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Multiple Delivery Mechanisms for Streaming

To stream or not to stream? That, often, is the question.

What’s a content creator to do? Go with live streaming to attract the most timely audience, but pay extra to install T1 or fiber for infrequent live events? Capture content locally without a live stream and then rebroadcast it numerous times? Encapsulate all the content together into a single .zip file and allow users to download and keep the content on their local machines? Use progressive downloads and force viewers to wait an average of 30 seconds to begin viewing, with the hopes that bandwidth will meet or exceed playback speed to eliminate glitches in the content?

Today’s streaming media content delivery models often operate as if it were still 1999. The delivery models are still typically based on a best-effort approach that attempts to deliver content at a constant data rate and does little to account for extreme bandwidth fluctuations, especially additional bandwidth availability. At the same time, these streaming models require content producers to capture and deliver content in "best guess" scenarios that are often either too high or low for either the dial-up or broadband audience.

To make matters worse, these scenarios require the producer to perform additional steps for on-demand delivery, creating numerous versions of the same content, which in turn requires larger storage and content management systems.

Fortunately, several new technologies—combined with several almost-forgotten techniques and a few too-hastily abandoned technologies—provide hope that emerging rich media delivery will meet users’ viewing expectations [See "Brave New Interfaces," pp. 60]. Let’s look at a few of these technologies and how they might enhance future delivery models.

The peer-to-peer model has two major flaws that have limited its effectiveness for streaming media delivery. The first was the legal issue; few streaming companies wanted to invest in a peer-to-peer model during the height of the RIAA/MPAA inquisition and mass lawsuits for fear of being lumped in with a P2P crowd that bore the "illegal download" stigma. The legal issue was temporarily resolved in a 2004 ruling that absolved creators of peer-to-peer software of any liability for their end users’ actions. The recent Supreme Court ruling in the Grokster case actually only muddied the waters, saying that peer-to-peer networks can be held liable only if they promote the copyright-infringing capability.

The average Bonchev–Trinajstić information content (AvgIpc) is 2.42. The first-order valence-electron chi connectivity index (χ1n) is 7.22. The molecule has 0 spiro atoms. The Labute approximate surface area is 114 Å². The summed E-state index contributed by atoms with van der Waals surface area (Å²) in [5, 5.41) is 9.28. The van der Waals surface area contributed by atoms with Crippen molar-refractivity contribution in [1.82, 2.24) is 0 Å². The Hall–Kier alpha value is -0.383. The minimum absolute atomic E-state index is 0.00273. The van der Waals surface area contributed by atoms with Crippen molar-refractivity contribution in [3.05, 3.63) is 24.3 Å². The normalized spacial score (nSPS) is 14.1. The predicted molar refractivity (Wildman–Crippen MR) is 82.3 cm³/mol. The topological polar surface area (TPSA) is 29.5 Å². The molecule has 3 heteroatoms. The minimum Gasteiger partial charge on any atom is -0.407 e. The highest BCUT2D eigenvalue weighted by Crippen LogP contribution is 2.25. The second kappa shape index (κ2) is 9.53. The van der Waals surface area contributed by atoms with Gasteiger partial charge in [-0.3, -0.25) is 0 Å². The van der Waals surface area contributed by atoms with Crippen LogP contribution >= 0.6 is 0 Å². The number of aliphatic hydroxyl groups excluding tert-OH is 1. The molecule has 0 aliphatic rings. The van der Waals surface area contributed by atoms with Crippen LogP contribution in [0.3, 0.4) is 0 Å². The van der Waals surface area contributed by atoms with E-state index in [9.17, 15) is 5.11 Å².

A greater obstacle than the legal issue, however, was the technical issue. Peer-to-peer was not as efficient as its proponents claimed, at least in its pre-BitTorrent manifestations. Previous peer-to-peer software was slower than a good content delivery network in side-by-side comparisons, primarily because a peer-to-peer download required an extensive search for other peers that had the same file. And when they were found, prior to BitTorrent, peer-to-peer required content to be downloaded in a linear fashion. BitTorrent has solved that "whole file" issue by looking for peers with any part of the file and then aggregating those bits and pieces on the local machine, where they are stitched back together. The local machine also acts as a "seeder," beginning uploads to other peers as soon as the download begins (previous peer-to-peer software did not require uploads in order to download content). Once a BitTorrent session begins, speeds increase dramatically, filling as much bandwidth as required (or allowed). Kontiki’s Grid Delivery Technology solution is one successful deployment of a BitTorrent-like approach to content distribution.

BitTorrent goes only so far, however; live streaming has yet to be proven effective via peer-to-peer transmissions. Even for on-demand, two things must occur to allow a peer-to-peer network to be used effectively. First, a sizable portion of the beginning of an on-demand stream should be available on as many peers as possible. Ideally, this portion of the file would constitute at least 30 seconds worth of content to compensate for the lag in time required to find the optimum number of peers to accelerate the rest of the download. Second, and more importantly, this content should be downloaded first, so that the local machine can begin to play a portion of the content before the total file is streamed or downloaded.

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